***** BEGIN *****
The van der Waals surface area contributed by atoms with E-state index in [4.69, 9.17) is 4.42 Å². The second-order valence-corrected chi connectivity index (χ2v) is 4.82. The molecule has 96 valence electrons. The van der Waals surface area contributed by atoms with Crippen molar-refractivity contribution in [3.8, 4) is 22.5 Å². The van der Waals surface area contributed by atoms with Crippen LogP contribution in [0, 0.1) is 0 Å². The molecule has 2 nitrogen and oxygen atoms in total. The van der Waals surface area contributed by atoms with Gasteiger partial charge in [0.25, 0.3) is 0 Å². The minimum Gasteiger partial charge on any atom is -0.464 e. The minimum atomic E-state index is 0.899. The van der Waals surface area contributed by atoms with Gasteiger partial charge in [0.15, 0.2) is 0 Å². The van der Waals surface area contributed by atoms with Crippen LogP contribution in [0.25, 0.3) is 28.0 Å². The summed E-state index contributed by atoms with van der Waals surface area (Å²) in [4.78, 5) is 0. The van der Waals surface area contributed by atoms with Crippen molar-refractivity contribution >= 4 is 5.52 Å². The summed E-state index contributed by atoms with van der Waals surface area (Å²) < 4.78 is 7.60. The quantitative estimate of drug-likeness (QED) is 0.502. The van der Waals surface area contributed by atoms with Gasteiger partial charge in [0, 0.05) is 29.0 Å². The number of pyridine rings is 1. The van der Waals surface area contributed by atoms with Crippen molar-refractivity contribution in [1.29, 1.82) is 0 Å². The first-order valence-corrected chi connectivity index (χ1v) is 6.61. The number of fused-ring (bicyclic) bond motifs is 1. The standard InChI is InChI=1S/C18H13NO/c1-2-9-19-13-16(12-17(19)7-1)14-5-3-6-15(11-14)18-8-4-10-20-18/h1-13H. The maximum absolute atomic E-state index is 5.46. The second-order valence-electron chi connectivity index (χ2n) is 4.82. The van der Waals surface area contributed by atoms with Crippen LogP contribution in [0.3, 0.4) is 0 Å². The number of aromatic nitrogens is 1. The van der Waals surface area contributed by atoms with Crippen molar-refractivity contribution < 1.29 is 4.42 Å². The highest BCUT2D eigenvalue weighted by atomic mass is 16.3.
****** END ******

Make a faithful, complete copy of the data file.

The van der Waals surface area contributed by atoms with E-state index in [4.69, 9.17) is 4.42 Å². The second-order valence-corrected chi connectivity index (χ2v) is 4.82. The molecule has 96 valence electrons. The van der Waals surface area contributed by atoms with Crippen molar-refractivity contribution in [3.8, 4) is 22.5 Å². The van der Waals surface area contributed by atoms with Crippen LogP contribution in [0, 0.1) is 0 Å². The molecule has 2 nitrogen and oxygen atoms in total. The van der Waals surface area contributed by atoms with Gasteiger partial charge in [0.25, 0.3) is 0 Å². The minimum Gasteiger partial charge on any atom is -0.464 e. The minimum atomic E-state index is 0.899. The van der Waals surface area contributed by atoms with Gasteiger partial charge in [0.15, 0.2) is 0 Å². The van der Waals surface area contributed by atoms with Crippen LogP contribution in [0.25, 0.3) is 28.0 Å². The summed E-state index contributed by atoms with van der Waals surface area (Å²) in [4.78, 5) is 0. The van der Waals surface area contributed by atoms with Crippen molar-refractivity contribution >= 4 is 5.52 Å². The summed E-state index contributed by atoms with van der Waals surface area (Å²) < 4.78 is 7.60. The quantitative estimate of drug-likeness (QED) is 0.502. The van der Waals surface area contributed by atoms with Gasteiger partial charge in [0, 0.05) is 29.0 Å². The number of pyridine rings is 1. The van der Waals surface area contributed by atoms with Crippen molar-refractivity contribution in [1.29, 1.82) is 0 Å². The first-order valence-corrected chi connectivity index (χ1v) is 6.61. The number of fused-ring (bicyclic) bond motifs is 1. The standard InChI is InChI=1S/C18H13NO/c1-2-9-19-13-16(12-17(19)7-1)14-5-3-6-15(11-14)18-8-4-10-20-18/h1-13H. The maximum absolute atomic E-state index is 5.46. The second-order valence-electron chi connectivity index (χ2n) is 4.82. The van der Waals surface area contributed by atoms with Crippen LogP contribution in [0.3, 0.4) is 0 Å². The number of aromatic nitrogens is 1. The van der Waals surface area contributed by atoms with Crippen molar-refractivity contribution < 1.29 is 4.42 Å². The highest BCUT2D eigenvalue weighted by atomic mass is 16.3.